Very Large Telescope

Very Large Telescope — The Very Large Telescope (VLT) consist of four optical telescopes that have 8.4 meter aperture. The VLT is a project of the European Southern Observatory organization.

It is located at the Paranal Observatory on Cerro Paranal, a 2,635-m high mountain in the Atacama desert in northern Chile.

The VLT consists of a cluster four of large telescopes, and an interferometer (VLTI) which will be used to resolve fine features. The telescopes have been named after the names of some astronomical objects in the local Mapuche language: Antu (The Sun), Kueyen (The Moon), Melipal (The Southern Cross), and Yepun (Venus)

The VLT can be operated in three modes:

— as a set of independent telescopes

— as a single large incoherent instrument, for extra light-gathering capacity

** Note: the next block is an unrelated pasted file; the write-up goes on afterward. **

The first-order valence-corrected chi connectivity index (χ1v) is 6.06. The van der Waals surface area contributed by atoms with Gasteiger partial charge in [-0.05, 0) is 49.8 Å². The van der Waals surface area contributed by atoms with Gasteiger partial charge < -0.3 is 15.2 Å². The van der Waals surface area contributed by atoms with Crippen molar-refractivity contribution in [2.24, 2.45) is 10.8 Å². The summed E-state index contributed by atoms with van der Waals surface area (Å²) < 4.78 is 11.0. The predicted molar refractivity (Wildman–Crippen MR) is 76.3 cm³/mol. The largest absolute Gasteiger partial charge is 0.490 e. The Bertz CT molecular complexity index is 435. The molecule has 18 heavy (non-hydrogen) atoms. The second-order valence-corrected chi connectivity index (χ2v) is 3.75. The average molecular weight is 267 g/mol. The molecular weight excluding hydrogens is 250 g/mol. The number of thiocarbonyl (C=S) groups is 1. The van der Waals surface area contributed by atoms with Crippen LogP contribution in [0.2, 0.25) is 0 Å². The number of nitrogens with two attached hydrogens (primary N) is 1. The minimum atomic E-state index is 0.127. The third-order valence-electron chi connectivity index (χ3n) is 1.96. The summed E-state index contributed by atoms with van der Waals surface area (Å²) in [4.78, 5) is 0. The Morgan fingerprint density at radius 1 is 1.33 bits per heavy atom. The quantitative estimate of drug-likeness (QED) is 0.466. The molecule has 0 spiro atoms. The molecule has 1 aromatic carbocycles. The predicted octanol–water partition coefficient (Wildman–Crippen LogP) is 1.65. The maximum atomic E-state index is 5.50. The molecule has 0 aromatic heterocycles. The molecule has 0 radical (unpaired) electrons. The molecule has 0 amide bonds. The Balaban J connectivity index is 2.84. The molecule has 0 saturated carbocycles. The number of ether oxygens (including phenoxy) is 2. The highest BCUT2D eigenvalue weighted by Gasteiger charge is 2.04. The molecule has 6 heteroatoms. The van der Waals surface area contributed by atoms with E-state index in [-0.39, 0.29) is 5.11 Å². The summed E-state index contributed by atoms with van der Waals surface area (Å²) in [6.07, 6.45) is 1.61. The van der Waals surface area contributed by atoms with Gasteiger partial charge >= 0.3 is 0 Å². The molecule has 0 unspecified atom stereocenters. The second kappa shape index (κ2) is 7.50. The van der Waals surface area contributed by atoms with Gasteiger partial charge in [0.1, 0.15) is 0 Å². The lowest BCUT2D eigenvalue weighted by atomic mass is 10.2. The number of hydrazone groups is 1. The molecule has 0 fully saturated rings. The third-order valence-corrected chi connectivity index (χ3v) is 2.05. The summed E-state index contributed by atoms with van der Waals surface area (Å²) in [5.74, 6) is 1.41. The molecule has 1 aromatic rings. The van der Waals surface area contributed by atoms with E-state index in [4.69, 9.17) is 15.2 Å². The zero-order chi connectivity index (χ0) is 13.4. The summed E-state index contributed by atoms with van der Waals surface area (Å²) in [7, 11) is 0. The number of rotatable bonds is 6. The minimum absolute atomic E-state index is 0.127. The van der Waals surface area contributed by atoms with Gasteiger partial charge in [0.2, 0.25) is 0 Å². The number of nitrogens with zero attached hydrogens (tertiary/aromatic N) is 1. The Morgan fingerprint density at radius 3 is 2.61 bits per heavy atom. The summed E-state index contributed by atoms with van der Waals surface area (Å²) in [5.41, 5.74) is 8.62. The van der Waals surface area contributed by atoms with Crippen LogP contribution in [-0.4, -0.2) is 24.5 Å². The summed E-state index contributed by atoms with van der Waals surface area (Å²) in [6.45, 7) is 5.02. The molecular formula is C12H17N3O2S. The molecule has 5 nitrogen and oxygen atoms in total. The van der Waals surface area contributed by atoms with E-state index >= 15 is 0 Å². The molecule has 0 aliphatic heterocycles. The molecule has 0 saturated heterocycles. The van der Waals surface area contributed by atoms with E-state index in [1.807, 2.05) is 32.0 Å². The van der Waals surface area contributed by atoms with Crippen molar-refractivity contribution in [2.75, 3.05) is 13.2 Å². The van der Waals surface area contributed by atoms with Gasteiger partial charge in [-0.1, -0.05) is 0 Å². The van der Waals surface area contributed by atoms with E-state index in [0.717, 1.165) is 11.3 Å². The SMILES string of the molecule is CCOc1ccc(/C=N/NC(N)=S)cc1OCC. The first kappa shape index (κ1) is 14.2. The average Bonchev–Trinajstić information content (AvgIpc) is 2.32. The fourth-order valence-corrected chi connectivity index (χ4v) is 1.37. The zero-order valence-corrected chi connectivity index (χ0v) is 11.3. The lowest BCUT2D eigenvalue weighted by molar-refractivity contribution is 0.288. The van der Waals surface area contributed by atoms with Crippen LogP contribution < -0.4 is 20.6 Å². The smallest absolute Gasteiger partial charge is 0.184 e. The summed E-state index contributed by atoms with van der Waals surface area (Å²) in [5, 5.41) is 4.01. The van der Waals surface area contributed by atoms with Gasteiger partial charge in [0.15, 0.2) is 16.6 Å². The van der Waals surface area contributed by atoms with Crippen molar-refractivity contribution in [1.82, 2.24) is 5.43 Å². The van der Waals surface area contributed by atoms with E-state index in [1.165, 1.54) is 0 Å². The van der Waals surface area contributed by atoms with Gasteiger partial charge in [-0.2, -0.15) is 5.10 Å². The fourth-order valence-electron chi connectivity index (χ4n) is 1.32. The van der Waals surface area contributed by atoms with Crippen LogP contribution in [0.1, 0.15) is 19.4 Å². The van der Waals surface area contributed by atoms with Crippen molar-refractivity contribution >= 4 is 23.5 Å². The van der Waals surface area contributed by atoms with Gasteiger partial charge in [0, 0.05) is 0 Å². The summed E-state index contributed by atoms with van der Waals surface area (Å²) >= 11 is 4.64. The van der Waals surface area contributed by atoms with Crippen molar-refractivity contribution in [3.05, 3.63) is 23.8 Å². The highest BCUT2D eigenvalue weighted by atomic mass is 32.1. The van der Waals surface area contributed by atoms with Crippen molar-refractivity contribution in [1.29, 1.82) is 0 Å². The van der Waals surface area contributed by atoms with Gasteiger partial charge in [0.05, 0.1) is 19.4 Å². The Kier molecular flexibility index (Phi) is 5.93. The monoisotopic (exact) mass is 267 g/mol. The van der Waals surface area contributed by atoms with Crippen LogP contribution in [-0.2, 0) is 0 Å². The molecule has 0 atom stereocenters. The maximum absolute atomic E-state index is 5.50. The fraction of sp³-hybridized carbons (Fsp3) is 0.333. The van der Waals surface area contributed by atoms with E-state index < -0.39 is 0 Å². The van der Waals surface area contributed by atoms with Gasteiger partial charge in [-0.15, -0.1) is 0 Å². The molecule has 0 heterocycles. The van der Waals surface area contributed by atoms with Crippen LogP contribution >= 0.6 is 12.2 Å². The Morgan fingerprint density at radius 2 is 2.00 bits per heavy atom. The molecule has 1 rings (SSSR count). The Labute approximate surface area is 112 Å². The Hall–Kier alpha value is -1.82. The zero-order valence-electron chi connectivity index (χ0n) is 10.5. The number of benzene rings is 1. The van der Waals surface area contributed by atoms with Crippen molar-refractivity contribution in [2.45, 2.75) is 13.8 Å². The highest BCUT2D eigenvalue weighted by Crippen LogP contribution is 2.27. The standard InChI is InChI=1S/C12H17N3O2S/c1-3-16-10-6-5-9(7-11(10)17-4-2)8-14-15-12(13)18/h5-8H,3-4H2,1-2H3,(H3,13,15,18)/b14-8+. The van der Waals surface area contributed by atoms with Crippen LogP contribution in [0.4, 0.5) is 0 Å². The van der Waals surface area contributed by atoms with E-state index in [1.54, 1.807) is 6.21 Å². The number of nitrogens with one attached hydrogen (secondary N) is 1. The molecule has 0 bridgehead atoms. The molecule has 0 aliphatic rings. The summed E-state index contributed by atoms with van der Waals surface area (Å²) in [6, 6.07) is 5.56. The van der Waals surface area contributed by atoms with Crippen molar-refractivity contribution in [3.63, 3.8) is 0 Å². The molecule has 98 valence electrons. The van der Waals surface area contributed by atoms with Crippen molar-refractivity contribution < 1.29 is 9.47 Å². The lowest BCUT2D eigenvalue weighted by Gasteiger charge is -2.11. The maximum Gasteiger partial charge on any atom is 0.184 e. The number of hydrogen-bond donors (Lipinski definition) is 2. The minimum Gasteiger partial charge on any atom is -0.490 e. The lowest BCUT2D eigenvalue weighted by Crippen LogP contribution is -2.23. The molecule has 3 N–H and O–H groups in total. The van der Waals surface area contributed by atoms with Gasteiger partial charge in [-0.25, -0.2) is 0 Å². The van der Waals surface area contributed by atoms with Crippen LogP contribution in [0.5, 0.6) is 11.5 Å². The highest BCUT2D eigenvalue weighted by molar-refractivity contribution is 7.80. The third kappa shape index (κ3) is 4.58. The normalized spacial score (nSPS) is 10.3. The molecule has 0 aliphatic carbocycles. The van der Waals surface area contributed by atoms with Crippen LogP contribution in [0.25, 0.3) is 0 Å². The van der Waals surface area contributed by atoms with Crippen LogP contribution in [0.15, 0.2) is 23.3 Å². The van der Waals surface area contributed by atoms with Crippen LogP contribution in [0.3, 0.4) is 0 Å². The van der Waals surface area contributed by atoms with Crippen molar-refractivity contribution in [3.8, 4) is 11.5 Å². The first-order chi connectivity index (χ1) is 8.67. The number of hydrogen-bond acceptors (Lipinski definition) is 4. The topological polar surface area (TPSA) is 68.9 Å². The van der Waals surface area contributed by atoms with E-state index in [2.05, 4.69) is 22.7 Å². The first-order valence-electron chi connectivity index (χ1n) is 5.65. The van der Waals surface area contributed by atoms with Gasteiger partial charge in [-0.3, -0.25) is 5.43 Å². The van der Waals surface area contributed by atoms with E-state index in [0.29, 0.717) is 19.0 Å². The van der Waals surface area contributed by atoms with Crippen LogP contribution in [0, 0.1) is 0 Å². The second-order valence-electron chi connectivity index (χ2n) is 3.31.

— as a single large coherent interferometric instrument, for extra resolution

In its full interferometric operating mode, the VLT is intended to achieve an effective angular resolution of 0.001 arcsecond at a wavelength of 1 m. This is an angle of 0.000000005 radians, equivalent to resolving a target 2 meters across at the distance between the Earth and Moon.

This should easily resolve the 5-metre wide Lunar Module bases left on the Moon by the Apollo moon missions, and a group of European scientists intends to do just that to challenge the Apollo moon landing conspiracy theory.

Image Caption: Aerial View of the VLTI with Tunnels Superimposed. Credit: ESO/Wikipedia (CC BY 4.0)

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